Glen Canyon National Recreation Area

Glen Canyon National Recreation Area

Preserving the Park

By understanding and protecting the fragile natural and cultural resources of Glen Canyon, you can help preserve the park for the future.

Historic and Archeological Sites

Glen Canyon's prehistoric Indian ruins and remains of 19th-century settler and mining activities are protected by the NPS under law. You are invited to visit the five open sites: Defiance House, Three Roof Archeological Site, Colorado River Petroglyph Panel, Lees Ferry Historic District and Lonely Dell Ranch Historic District. (While still open to the public, Three Roof Ruin and Defiance House are no longer immediately accessible by water.) All other sites are closed. You may observe and photograph them from a distance, but entering them is prohibited by law.

Be careful not to disturb any site. Study of these sites is in progress and the movement of any pottery pieces, artifacts or building materials can render the sites useless. Defacement of a site or theft of artifacts carries civil and criminal penalties. Please contact a ranger or any law enforcement official if you find archeological sites defaced, or if you witness someone removing artifacts; (800) 227-7286.

Trash Tracker Program

The Trash Tracker Program is a cooperative effort by the NPS and Lake Powell Resorts & Marinas to clean up the 1,960 miles of Lake Powell's shoreline. Members of the NPS's Volunteers in the Parks (VIP) Program spend five or more days aboard a houseboat-barge cleaning up trash and debris along the shoreline. They bring their own food, personal gear and enthusiasm. The barge logs 3,000 miles annually in this enormously successful program, which is sponsored by ARAMARK.

For information or to volunteer for the Trash Tracker Program, glca/supportyourpark/trashtracker.htm or call (928) 608-6200, or write to the Glen Canyon National Recreation Area, P.O. Box 1507, Page, AZ 86040.

People wishing to volunteer specifically at Glen Canyon can also call the Park's Volunteer Coordinator at (928) 608-6200.

Graffiti Removal & Intervention Team (GRIT)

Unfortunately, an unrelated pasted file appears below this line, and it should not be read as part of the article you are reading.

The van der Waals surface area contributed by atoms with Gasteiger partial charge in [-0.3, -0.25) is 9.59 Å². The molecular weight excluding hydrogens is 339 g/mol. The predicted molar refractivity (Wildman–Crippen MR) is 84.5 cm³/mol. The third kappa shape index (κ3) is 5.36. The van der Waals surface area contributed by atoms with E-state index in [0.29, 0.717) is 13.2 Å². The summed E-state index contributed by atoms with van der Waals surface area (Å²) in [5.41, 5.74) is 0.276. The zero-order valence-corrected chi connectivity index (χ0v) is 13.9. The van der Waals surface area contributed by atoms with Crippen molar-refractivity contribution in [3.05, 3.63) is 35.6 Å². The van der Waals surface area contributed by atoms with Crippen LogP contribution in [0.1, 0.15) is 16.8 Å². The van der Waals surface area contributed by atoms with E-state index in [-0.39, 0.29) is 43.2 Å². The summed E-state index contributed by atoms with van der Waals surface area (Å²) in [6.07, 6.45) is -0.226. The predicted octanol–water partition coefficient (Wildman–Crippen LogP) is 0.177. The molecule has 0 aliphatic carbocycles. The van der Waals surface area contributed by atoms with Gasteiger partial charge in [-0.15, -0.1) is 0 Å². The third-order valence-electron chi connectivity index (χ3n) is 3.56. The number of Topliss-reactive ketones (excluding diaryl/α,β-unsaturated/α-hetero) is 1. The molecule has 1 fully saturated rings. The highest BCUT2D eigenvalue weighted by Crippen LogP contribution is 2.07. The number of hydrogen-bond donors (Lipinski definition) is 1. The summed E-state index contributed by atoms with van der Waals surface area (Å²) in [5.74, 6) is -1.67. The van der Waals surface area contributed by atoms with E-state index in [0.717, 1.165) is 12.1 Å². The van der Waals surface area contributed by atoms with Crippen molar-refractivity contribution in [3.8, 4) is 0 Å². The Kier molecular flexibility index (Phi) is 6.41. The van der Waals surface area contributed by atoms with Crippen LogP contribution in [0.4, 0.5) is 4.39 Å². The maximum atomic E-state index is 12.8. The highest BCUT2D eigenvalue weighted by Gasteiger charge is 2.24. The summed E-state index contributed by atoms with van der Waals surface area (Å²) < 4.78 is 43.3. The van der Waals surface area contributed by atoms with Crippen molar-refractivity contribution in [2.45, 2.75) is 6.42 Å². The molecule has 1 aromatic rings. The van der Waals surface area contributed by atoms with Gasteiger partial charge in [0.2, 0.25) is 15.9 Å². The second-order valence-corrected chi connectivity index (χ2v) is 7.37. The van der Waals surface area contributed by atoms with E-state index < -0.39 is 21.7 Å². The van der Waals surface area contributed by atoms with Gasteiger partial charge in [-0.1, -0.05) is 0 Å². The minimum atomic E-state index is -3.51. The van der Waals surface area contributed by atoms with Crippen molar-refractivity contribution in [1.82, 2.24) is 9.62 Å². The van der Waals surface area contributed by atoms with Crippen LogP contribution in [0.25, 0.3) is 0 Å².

The park has undertaken a new program entitled True GRIT. This program is similar to the popular Trash Tracker program. Volunteers can sign up for a five-day minimum houseboat trip on the lake where they remove modern graffiti. This can be strenuous and very fulfilling work. Volunteers will enjoy embarking from Antelope Point Marina, where this houseboat is moored. For more about this program, visit grit.htm or call (928) 608-6200 or write to the Glen Canyon National Recreation Area, P.O. Box 1507, Page, AZ 86040.

Cryptobiotic Crusts

The thin, dark, cryptobiotic crust covering soil along the crevices and edges of sandstone rock is a pioneer organism. Its crusty, clumpy top is a combination of mosses, algae, lichens and fungi. This community requires little nourishment from its surroundings, prevents erosion and provides a nitrogen-enriched area for future plant communities to colonize.

Cryptobiotic crusts can take a century to develop and can be destroyed instantly by a few human steps pulverizing the crust and turning it to dust. When traveling through a cryptobiotic area, stay on rocks or trails. If you absolutely cannot avoid an area, walk single file.

Endangered Species

In this relatively new wildlife preserve, recovery programs to protect endangered species have begun. The razorback sucker, a fish native to the Colorado River, is now an endangered species. An experimental population was placed in the ponds at the Lake Powell National Golf Course in Page, Arizona, in 1996. In the predator-free water, fingerlings grew to maturity and were transistor-implanted for tracking. The adult razorbacks were successfully released into the San Juan River arm of Lake Powell in 1997 and 1998.

Various programs protect other endangered species including the Colorado squawfish, the bony tail chub, the humpback chub, Brady's pincushion and the Jones cycladenia.